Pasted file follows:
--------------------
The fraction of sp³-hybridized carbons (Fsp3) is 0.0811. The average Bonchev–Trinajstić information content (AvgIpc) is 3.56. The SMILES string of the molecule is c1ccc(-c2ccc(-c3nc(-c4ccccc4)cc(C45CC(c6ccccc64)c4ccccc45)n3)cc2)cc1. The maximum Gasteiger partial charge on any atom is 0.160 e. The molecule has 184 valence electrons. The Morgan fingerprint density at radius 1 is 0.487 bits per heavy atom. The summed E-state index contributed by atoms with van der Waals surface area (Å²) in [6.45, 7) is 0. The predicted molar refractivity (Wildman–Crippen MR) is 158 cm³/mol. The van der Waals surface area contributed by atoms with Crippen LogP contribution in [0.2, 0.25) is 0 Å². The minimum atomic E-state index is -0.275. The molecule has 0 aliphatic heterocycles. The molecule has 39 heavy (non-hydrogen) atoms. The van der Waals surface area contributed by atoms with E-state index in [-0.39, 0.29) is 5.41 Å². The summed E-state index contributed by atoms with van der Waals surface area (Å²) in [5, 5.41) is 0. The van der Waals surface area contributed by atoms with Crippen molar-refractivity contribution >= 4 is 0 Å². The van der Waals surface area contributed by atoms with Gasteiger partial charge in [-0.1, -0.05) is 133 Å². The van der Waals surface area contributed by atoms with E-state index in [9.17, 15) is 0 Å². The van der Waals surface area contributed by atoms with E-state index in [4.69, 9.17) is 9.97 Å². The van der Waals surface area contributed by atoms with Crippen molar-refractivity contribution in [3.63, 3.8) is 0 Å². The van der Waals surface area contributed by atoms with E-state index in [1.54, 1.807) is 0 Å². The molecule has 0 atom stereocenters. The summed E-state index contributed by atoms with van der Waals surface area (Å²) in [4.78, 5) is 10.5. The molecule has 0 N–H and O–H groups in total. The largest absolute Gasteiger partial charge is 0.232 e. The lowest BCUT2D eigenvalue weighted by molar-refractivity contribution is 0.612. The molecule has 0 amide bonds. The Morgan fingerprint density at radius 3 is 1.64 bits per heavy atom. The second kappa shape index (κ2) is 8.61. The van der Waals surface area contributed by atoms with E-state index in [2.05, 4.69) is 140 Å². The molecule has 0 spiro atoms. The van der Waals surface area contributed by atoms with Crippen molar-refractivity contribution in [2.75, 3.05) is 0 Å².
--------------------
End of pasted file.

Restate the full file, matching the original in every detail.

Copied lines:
The fraction of sp³-hybridized carbons (Fsp3) is 0.0811. The average Bonchev–Trinajstić information content (AvgIpc) is 3.56. The SMILES string of the molecule is c1ccc(-c2ccc(-c3nc(-c4ccccc4)cc(C45CC(c6ccccc64)c4ccccc45)n3)cc2)cc1. The maximum Gasteiger partial charge on any atom is 0.160 e. The molecule has 184 valence electrons. The Morgan fingerprint density at radius 1 is 0.487 bits per heavy atom. The summed E-state index contributed by atoms with van der Waals surface area (Å²) in [6.45, 7) is 0. The predicted molar refractivity (Wildman–Crippen MR) is 158 cm³/mol. The van der Waals surface area contributed by atoms with Crippen LogP contribution in [0.2, 0.25) is 0 Å². The minimum atomic E-state index is -0.275. The molecule has 0 aliphatic heterocycles. The molecule has 39 heavy (non-hydrogen) atoms. The van der Waals surface area contributed by atoms with E-state index in [-0.39, 0.29) is 5.41 Å². The summed E-state index contributed by atoms with van der Waals surface area (Å²) in [5, 5.41) is 0. The van der Waals surface area contributed by atoms with Crippen molar-refractivity contribution >= 4 is 0 Å². The van der Waals surface area contributed by atoms with Gasteiger partial charge in [-0.1, -0.05) is 133 Å². The van der Waals surface area contributed by atoms with E-state index in [9.17, 15) is 0 Å². The van der Waals surface area contributed by atoms with E-state index in [4.69, 9.17) is 9.97 Å². The van der Waals surface area contributed by atoms with Crippen molar-refractivity contribution in [3.63, 3.8) is 0 Å². The van der Waals surface area contributed by atoms with E-state index in [1.54, 1.807) is 0 Å². The molecule has 0 atom stereocenters. The summed E-state index contributed by atoms with van der Waals surface area (Å²) in [4.78, 5) is 10.5. The molecule has 0 N–H and O–H groups in total. The largest absolute Gasteiger partial charge is 0.232 e. The lowest BCUT2D eigenvalue weighted by molar-refractivity contribution is 0.612. The molecule has 0 amide bonds. The Morgan fingerprint density at radius 3 is 1.64 bits per heavy atom. The second kappa shape index (κ2) is 8.61. The van der Waals surface area contributed by atoms with E-state index in [2.05, 4.69) is 140 Å². The molecule has 0 spiro atoms. The van der Waals surface area contributed by atoms with Crippen molar-refractivity contribution in [2.75, 3.05) is 0 Å².